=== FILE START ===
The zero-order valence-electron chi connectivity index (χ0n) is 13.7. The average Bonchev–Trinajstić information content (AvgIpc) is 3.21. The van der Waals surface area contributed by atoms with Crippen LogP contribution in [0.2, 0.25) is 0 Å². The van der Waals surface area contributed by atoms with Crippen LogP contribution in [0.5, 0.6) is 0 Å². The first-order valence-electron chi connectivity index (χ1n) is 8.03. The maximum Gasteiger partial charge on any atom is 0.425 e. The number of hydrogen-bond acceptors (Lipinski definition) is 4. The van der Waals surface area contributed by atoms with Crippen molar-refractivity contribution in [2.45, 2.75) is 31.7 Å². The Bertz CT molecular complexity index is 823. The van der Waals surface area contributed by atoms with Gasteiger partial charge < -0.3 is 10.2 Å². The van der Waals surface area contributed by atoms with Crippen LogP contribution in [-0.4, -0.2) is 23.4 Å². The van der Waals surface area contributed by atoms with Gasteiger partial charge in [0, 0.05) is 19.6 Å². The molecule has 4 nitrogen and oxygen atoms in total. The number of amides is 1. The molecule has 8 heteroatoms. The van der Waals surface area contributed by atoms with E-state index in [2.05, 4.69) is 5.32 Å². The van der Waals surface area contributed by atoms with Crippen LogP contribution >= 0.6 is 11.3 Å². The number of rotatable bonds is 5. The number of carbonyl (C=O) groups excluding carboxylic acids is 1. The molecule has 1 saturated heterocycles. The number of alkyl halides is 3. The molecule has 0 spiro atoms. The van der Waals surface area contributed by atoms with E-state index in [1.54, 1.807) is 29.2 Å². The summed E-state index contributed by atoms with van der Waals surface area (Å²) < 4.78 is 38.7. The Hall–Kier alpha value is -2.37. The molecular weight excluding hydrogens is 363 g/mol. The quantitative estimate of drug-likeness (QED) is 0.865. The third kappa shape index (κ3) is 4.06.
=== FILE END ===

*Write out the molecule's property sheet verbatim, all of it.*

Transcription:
The zero-order valence-electron chi connectivity index (χ0n) is 13.7. The average Bonchev–Trinajstić information content (AvgIpc) is 3.21. The van der Waals surface area contributed by atoms with Crippen LogP contribution in [0.2, 0.25) is 0 Å². The van der Waals surface area contributed by atoms with Crippen LogP contribution in [0.5, 0.6) is 0 Å². The first-order valence-electron chi connectivity index (χ1n) is 8.03. The maximum Gasteiger partial charge on any atom is 0.425 e. The number of hydrogen-bond acceptors (Lipinski definition) is 4. The van der Waals surface area contributed by atoms with Crippen molar-refractivity contribution in [2.45, 2.75) is 31.7 Å². The Bertz CT molecular complexity index is 823. The van der Waals surface area contributed by atoms with Gasteiger partial charge < -0.3 is 10.2 Å². The van der Waals surface area contributed by atoms with Crippen LogP contribution in [-0.4, -0.2) is 23.4 Å². The van der Waals surface area contributed by atoms with Gasteiger partial charge in [0, 0.05) is 19.6 Å². The molecule has 4 nitrogen and oxygen atoms in total. The number of amides is 1. The molecule has 8 heteroatoms. The van der Waals surface area contributed by atoms with E-state index in [2.05, 4.69) is 5.32 Å². The van der Waals surface area contributed by atoms with Crippen LogP contribution >= 0.6 is 11.3 Å². The number of rotatable bonds is 5. The number of carbonyl (C=O) groups excluding carboxylic acids is 1. The molecule has 1 saturated heterocycles. The number of alkyl halides is 3. The molecule has 0 spiro atoms. The van der Waals surface area contributed by atoms with E-state index in [1.54, 1.807) is 29.2 Å². The summed E-state index contributed by atoms with van der Waals surface area (Å²) < 4.78 is 38.7. The Hall–Kier alpha value is -2.37. The molecular weight excluding hydrogens is 363 g/mol. The quantitative estimate of drug-likeness (QED) is 0.865. The third kappa shape index (κ3) is 4.06.